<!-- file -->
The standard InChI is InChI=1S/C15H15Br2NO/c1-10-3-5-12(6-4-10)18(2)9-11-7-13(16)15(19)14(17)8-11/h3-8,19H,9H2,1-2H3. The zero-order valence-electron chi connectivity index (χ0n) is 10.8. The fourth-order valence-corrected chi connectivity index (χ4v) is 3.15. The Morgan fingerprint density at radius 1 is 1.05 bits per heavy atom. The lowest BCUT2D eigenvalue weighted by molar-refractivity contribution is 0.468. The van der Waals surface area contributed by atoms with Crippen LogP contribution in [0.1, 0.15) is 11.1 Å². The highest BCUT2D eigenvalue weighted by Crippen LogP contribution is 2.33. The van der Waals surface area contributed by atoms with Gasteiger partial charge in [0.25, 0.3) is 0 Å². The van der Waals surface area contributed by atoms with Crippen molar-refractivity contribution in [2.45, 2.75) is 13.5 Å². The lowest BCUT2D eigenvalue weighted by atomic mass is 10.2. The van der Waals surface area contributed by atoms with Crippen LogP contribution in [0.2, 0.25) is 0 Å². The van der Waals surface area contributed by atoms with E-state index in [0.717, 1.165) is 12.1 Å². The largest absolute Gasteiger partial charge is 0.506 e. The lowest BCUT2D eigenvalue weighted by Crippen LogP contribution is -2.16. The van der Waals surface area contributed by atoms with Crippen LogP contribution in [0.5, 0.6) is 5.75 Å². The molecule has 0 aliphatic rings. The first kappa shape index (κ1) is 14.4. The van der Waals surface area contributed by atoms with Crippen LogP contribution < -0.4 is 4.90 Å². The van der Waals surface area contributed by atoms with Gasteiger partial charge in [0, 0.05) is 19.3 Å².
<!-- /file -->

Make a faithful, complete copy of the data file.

The standard InChI is InChI=1S/C15H15Br2NO/c1-10-3-5-12(6-4-10)18(2)9-11-7-13(16)15(19)14(17)8-11/h3-8,19H,9H2,1-2H3. The zero-order valence-electron chi connectivity index (χ0n) is 10.8. The fourth-order valence-corrected chi connectivity index (χ4v) is 3.15. The Morgan fingerprint density at radius 1 is 1.05 bits per heavy atom. The lowest BCUT2D eigenvalue weighted by molar-refractivity contribution is 0.468. The van der Waals surface area contributed by atoms with Crippen LogP contribution in [0.1, 0.15) is 11.1 Å². The highest BCUT2D eigenvalue weighted by Crippen LogP contribution is 2.33. The van der Waals surface area contributed by atoms with Gasteiger partial charge in [0.25, 0.3) is 0 Å². The van der Waals surface area contributed by atoms with Crippen molar-refractivity contribution in [2.45, 2.75) is 13.5 Å². The lowest BCUT2D eigenvalue weighted by atomic mass is 10.2. The van der Waals surface area contributed by atoms with Crippen LogP contribution in [0.2, 0.25) is 0 Å². The van der Waals surface area contributed by atoms with E-state index in [0.717, 1.165) is 12.1 Å². The largest absolute Gasteiger partial charge is 0.506 e. The lowest BCUT2D eigenvalue weighted by Crippen LogP contribution is -2.16. The van der Waals surface area contributed by atoms with Crippen LogP contribution in [0.5, 0.6) is 5.75 Å². The molecule has 0 aliphatic rings. The first kappa shape index (κ1) is 14.4. The van der Waals surface area contributed by atoms with Crippen LogP contribution < -0.4 is 4.90 Å². The van der Waals surface area contributed by atoms with Gasteiger partial charge in [0, 0.05) is 19.3 Å².